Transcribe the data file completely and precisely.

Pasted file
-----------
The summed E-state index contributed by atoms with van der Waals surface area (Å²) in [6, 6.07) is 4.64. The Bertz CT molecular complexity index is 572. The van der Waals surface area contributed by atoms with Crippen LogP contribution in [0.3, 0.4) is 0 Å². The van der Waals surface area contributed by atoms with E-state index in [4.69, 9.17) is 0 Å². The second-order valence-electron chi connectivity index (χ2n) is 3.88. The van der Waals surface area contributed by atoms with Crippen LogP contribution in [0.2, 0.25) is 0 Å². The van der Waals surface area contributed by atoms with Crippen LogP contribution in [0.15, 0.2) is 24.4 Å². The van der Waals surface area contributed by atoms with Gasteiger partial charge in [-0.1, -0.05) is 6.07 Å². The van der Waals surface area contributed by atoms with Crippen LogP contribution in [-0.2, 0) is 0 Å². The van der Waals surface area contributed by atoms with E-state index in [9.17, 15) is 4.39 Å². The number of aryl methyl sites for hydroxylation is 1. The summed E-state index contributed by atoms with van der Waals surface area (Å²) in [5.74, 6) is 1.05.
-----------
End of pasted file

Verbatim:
The summed E-state index contributed by atoms with van der Waals surface area (Å²) in [6, 6.07) is 4.64. The Bertz CT molecular complexity index is 572. The van der Waals surface area contributed by atoms with Crippen LogP contribution in [0.3, 0.4) is 0 Å². The van der Waals surface area contributed by atoms with E-state index in [4.69, 9.17) is 0 Å². The second-order valence-electron chi connectivity index (χ2n) is 3.88. The van der Waals surface area contributed by atoms with Crippen LogP contribution in [0.2, 0.25) is 0 Å². The van der Waals surface area contributed by atoms with Crippen LogP contribution in [0.15, 0.2) is 24.4 Å². The van der Waals surface area contributed by atoms with Gasteiger partial charge in [-0.1, -0.05) is 6.07 Å². The van der Waals surface area contributed by atoms with Crippen LogP contribution in [-0.2, 0) is 0 Å². The van der Waals surface area contributed by atoms with E-state index in [9.17, 15) is 4.39 Å². The number of aryl methyl sites for hydroxylation is 1. The summed E-state index contributed by atoms with van der Waals surface area (Å²) in [5.74, 6) is 1.05.